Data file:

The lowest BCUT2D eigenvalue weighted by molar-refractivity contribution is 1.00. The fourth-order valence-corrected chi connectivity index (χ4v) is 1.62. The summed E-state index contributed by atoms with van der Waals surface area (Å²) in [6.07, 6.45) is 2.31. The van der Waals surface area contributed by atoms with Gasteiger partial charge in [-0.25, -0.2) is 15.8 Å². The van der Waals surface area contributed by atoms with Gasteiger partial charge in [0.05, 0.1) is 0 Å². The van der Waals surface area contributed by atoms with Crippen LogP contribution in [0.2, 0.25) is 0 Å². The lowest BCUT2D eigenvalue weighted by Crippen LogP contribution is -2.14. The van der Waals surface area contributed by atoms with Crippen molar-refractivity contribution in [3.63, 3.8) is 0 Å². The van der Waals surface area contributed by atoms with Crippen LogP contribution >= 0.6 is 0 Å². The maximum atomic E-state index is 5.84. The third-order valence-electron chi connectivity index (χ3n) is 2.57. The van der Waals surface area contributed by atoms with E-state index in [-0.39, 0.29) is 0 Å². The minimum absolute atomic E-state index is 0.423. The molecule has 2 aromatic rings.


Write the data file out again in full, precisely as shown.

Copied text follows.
The lowest BCUT2D eigenvalue weighted by molar-refractivity contribution is 1.00. The fourth-order valence-corrected chi connectivity index (χ4v) is 1.62. The summed E-state index contributed by atoms with van der Waals surface area (Å²) in [6.07, 6.45) is 2.31. The van der Waals surface area contributed by atoms with Gasteiger partial charge in [-0.25, -0.2) is 15.8 Å². The van der Waals surface area contributed by atoms with Gasteiger partial charge in [0.05, 0.1) is 0 Å². The van der Waals surface area contributed by atoms with Crippen LogP contribution in [0.2, 0.25) is 0 Å². The lowest BCUT2D eigenvalue weighted by Crippen LogP contribution is -2.14. The van der Waals surface area contributed by atoms with Crippen molar-refractivity contribution in [3.63, 3.8) is 0 Å². The van der Waals surface area contributed by atoms with Crippen LogP contribution >= 0.6 is 0 Å². The maximum atomic E-state index is 5.84. The third-order valence-electron chi connectivity index (χ3n) is 2.57. The van der Waals surface area contributed by atoms with E-state index in [-0.39, 0.29) is 0 Å². The minimum absolute atomic E-state index is 0.423. The molecule has 2 aromatic rings.